There are now 57 cases at McKinney Place in Oliver.
Interior Health chief medical officer Dr. Albert de Villiers said the reason the disease spread so rapidly in the long-term care facility is because there are four residents to each room. This is because it is an aging building and there isn’t enough space to give them individual rooms like in newer facilities.
“We are co-horting those that are sick together,” said Dr. de Villiers in a media briefing held on Tuesday. There is currently one resident in hospital and other residents sick with COVID-19. There is no plan to move any residents’ to hospital or any other facility, Dr. de Villiers said. Those in hospital are at Penticton Regional Hospital.
In total, 41 residents and 16 staff have tested positive since the outbreak began back on Dec. 6.
As of Friday, the count had held at 57 cases.
Tragically, one person, Evelyn Patridge — a lifelong Okanagan woman — died from COVID-19 on Dec. 13. Evelyn moved to McKinney Place after losing the use of her legs and requiring additional care, according to her obituary posted by Nunes-Pottinger Funeral Services.
“She loved the community there and adored activities such as crafting and decorating for Christmas. More so, she loved Terry, (her husband of 60 years) whom she called daily, including her final day,” the obituary reads.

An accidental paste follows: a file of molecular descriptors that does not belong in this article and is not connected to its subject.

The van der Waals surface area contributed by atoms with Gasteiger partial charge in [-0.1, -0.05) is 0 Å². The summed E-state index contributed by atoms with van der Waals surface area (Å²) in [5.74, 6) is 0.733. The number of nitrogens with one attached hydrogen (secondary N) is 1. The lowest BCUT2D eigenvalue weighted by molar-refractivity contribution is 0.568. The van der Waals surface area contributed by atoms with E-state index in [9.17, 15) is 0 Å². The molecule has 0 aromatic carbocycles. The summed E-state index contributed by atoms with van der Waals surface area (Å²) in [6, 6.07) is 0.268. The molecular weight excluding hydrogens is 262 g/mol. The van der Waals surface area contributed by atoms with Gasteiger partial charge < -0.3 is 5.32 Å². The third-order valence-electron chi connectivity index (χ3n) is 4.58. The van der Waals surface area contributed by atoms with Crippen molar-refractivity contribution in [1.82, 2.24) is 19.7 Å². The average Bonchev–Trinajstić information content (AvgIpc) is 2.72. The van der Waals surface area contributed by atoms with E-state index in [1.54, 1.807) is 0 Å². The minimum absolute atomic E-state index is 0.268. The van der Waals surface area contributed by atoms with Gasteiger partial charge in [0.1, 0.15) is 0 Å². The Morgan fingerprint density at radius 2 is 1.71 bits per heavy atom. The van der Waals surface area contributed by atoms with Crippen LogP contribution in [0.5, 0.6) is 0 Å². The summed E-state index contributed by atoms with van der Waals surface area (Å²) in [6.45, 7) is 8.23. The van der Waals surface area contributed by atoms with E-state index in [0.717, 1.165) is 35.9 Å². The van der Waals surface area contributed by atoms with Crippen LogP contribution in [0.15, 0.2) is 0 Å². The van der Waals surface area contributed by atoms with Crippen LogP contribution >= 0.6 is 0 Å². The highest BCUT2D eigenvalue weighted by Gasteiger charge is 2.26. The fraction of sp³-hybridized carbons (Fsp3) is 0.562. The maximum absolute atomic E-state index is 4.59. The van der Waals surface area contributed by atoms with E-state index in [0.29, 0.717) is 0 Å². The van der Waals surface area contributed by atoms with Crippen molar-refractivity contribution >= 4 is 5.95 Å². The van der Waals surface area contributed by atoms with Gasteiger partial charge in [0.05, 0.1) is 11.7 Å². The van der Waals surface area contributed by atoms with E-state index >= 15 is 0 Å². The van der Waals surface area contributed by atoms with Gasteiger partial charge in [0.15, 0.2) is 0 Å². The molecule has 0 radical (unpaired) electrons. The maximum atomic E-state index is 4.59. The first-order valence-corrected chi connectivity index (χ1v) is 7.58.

Evelyn leaves behind her husband and love of her life Terry, three children, five grandchildren and 10 great-grandchildren. Evelyn was a longtime Canada Post worker. Alongside her husband, Evelyn was part of the Central Okanagan Citizens on Patrol for 19 years. She also volunteered for 20 years with the Ladies Auxiliary Army & Navy Club in Kelowna.
According to Dr. de Villiers, there are several staff and residents who are sick with COVID-19 symptoms. Staff who have tested positive are self isolating until they test negative and can return to work.
He said staffing levels are doing fine at the Oliver facility and they’ve brought in staff from around the Okanagan to help.